Around a quarter of the deaths reported by the Interior Ministry, 104, were in the North Sinai region that borders Israel and Gaza, and where Egypt is battling an insurgency by Islamist militants.

The Interior Ministry statements didn’t name 302 of the dead men, nor did they give precise locations for many of the shootings. Many were in remote desert or mountain areas. Reuters managed to speak to three witnesses to one incident in a Cairo apartment in 2016.

The Interior Ministry announced on Oct. 3, 2016, that its forces had killed a Muslim Brotherhood leader and his aide in a raid on the apartment. The ministry said Mohamed Kamal, 61, a member of the group’s leadership council, and Yasser Shehata, 47, shot at police and died when officers returned fire.

Reuters asked three neighbors about the events of that evening. None of them had seen or heard a gun fight. A woman living nearby said the only shots came several hours after police had entered the apartment. A person who was in the apartment block was adamant: “There was no shootout.”

A lawyer speaking on behalf of the two men’s families told Reuters an official autopsy showed the two men were shot in the head. Reuters was not able to independently verify the autopsy conclusion.

Some Interior Ministry statements were accompanied by crime scene photographs. These included the aftermath of a shooting in November 2018. The Interior Ministry said security forces killed 19 men in a shootout in the desert, west of Minya, Upper Egypt. The ministry said the dead were members of a cell responsible for a deadly attack on Christians two days earlier.

Forensic expert Pounder reviewed 20 of the photographs. He said 11 of the bodies appeared to have been moved after death. He pointed to blood and drag marks in the sand. Depressions in the sand suggested two of the men were shot while in a kneeling position, he added. Photos of other bodies were inconclusive.

An Egyptian judicial source said some police felt the courts were too slow, which led some officers to take justice into their own hands. “They call it ‘prompt justice,’” he said. Police often moved weapons and other objects at the crime scene to cover up executions, the source said. “The police are the ones who gather the information, and there is no way they will cooperate in collecting evidence that would incriminate their colleagues.”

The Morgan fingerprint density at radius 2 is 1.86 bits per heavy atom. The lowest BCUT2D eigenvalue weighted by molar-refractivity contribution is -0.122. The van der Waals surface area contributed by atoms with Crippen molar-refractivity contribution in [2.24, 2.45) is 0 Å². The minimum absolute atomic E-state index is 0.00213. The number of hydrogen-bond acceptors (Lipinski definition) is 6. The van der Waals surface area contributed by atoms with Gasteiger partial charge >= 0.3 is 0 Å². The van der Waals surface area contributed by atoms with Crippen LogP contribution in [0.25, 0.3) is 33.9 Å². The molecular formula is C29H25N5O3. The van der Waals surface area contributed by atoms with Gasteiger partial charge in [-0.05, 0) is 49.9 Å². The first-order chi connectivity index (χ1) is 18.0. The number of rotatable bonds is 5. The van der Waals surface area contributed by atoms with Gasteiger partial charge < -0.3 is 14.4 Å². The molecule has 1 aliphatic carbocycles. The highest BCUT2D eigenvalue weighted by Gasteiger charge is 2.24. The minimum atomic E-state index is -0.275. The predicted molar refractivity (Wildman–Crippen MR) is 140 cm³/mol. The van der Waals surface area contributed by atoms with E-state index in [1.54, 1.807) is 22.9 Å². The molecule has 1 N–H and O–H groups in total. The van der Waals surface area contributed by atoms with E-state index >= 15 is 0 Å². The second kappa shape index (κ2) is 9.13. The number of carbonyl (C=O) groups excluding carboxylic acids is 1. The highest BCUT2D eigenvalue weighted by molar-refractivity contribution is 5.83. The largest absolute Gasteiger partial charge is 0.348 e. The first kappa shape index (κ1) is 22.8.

Reuters analysis of the Interior Ministry statements showed that deadly shootouts often followed an attack by Islamist militants. For example, in December 2018, a day after the deadly bombing of a Vietnamese tourist bus in Giza, the ministry announced that its forces had killed 40 people in three separate incidents.

Gamal Eid, a human rights lawyer and founder of the Arab Network for Human Rights Information, said Egypt was trapped in a lethal cycle of extrajudicial killings and revenge attacks. “The more extrajudicial killings take place, the more there will be desire for revenge,” he said.

A member of the state-funded National Council of Human Rights, George Ishak, said: “There is a state of panic because of terrorism, but it shouldn’t be like this. This fear has to stop.”

A VERDICT OVERTURNED

In 2013, Khaled Emam, a 37-year-old weightlifting trainer, was sentenced in absentia to one year in jail for taking part in anti-government protests, his family said. To avoid arrest, he moved with his wife and two sons into an apartment in Cairo’s southeastern Mokattam district, away from the family home.

Emam was snatched from the street in June, 2017, his family said, when he was fetching medicine for one of his sons. Witnesses told his family that masked men leaped from a minibus and grabbed him.

The family filed a complaint with the local police and wrote to the authorities asking for information. They got no response.

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Then, on Oct. 2, 2017, the Interior Ministry issued a statement that its forces had killed three men in a shootout in a graveyard. It named two of them – both friends of Emam. Two security sources confirmed to Reuters that Emam was also killed.

At Cairo’s Zeinhom mortuary, a relative found his body. It was bruised and showed signs of torture, the relative said. “There were injuries around his joints, his arms were detached from his shoulders. Half of his lower jaw was missing along with several of his upper teeth.”

One week after Emam’s death, an appeals court overturned the guilty verdict and his one-year jail term, the relative said. The family hasn’t filed a complaint about Emam’s death for fear of reprisal. “I know that I will not get justice,” the relative said.

Reporting by Reuters staff; additional reporting by Stephanie van den Berg in The Hague, Edmund Blair in London and Lesley Wroughton in Washington; editing by Janet McBride and Richard Woods